The “gift” of the title refers to a werewolf who acts more like Batman than like a bestial agent of disorder, for he goes about rescuing damsels (and guys) in distress and in the process killing the bad guys.
Reuben Golding has everything going for him—good looks, a monied family, a girlfriend and a job as a reporter for the San Francisco Observer. He’s sent to do a story on a mysterious house north of the city, and there he meets the equally mysterious Marchent Nideck, an elegant older woman who hopes to sell the house now that her great-uncle Felix Nideck has (after a 20-year disappearance) finally been declared officially dead. Touring the house with Marchent, Reuben becomes equally enamored with both architecture and hostess. Shortly after an eruption of spontaneous lovemaking, Marchent is attacked and killed, and Reuben, also attacked, finds himself badly injured. It seems Reuben’s attackers were themselves set upon by a beast who bit Reuben and left him a “Chrism”—the power to transform to lupine status and concomitant power to sniff out evil (literally) and snuff out evil-doers. In the hour’s interlude between lovemaking and attack, Marchent has conveniently contacted her lawyers and willed the Nideck estate to Reuben. The house is filled with Gothic bric-a-brac like old manuscripts and cuneiform tablets that suggest a connection to the supposedly (but not actually?) dead Felix. In his wolfish form Reuben falls in love with the recently widowed Laura, and, mystified by what’s happening, he seeks the advice of his sage brother Jim, a Roman Catholic priest. One of the mysteries is that it doesn’t take a full moon to effect Reuben’s transformation.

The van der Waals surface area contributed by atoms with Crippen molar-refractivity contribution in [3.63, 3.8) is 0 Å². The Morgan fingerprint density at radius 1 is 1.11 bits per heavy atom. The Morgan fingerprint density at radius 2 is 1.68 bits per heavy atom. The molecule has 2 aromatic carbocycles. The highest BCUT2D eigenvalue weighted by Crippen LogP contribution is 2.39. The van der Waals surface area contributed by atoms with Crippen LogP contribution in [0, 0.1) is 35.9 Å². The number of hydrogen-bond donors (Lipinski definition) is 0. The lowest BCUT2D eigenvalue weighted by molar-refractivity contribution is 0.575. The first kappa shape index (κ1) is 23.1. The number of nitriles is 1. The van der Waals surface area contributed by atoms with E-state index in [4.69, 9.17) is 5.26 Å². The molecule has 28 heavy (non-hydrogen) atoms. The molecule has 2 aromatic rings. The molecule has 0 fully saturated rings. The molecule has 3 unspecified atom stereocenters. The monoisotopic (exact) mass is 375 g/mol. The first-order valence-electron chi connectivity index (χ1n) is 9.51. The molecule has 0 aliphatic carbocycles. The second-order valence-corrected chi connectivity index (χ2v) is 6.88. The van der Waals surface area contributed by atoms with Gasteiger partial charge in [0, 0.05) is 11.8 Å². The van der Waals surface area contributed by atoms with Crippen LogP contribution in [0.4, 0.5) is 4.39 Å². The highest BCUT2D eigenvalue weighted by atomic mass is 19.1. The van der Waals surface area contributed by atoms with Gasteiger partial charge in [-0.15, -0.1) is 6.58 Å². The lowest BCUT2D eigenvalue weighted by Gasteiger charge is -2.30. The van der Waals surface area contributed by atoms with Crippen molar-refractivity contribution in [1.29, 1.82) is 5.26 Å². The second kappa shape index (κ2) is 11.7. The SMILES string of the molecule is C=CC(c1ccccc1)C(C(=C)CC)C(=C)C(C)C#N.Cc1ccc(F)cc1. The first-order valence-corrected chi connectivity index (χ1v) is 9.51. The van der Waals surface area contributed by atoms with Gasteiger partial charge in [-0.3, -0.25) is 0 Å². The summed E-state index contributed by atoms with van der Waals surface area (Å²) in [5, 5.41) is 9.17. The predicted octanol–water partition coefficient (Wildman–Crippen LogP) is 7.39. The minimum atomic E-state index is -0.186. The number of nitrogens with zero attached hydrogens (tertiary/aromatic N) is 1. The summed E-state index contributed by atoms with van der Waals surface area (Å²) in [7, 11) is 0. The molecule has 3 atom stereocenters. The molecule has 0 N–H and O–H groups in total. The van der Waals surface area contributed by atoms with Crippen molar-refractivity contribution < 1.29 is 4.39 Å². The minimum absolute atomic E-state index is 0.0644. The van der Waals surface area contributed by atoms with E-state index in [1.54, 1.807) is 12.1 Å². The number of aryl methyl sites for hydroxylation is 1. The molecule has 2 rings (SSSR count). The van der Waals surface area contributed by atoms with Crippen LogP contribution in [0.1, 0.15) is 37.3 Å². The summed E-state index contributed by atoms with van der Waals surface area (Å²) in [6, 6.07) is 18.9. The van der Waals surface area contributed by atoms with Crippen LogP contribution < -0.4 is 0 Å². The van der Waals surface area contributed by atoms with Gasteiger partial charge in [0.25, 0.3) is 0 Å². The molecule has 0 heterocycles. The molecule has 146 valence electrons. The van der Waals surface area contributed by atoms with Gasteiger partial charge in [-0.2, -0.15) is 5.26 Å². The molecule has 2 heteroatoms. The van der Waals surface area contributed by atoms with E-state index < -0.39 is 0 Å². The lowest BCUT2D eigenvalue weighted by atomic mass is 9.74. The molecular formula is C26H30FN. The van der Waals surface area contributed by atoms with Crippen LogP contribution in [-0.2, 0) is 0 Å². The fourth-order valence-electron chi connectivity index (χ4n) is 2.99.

Despite some of the creakiness of the machinery, Rice finds new permutations in an old tale.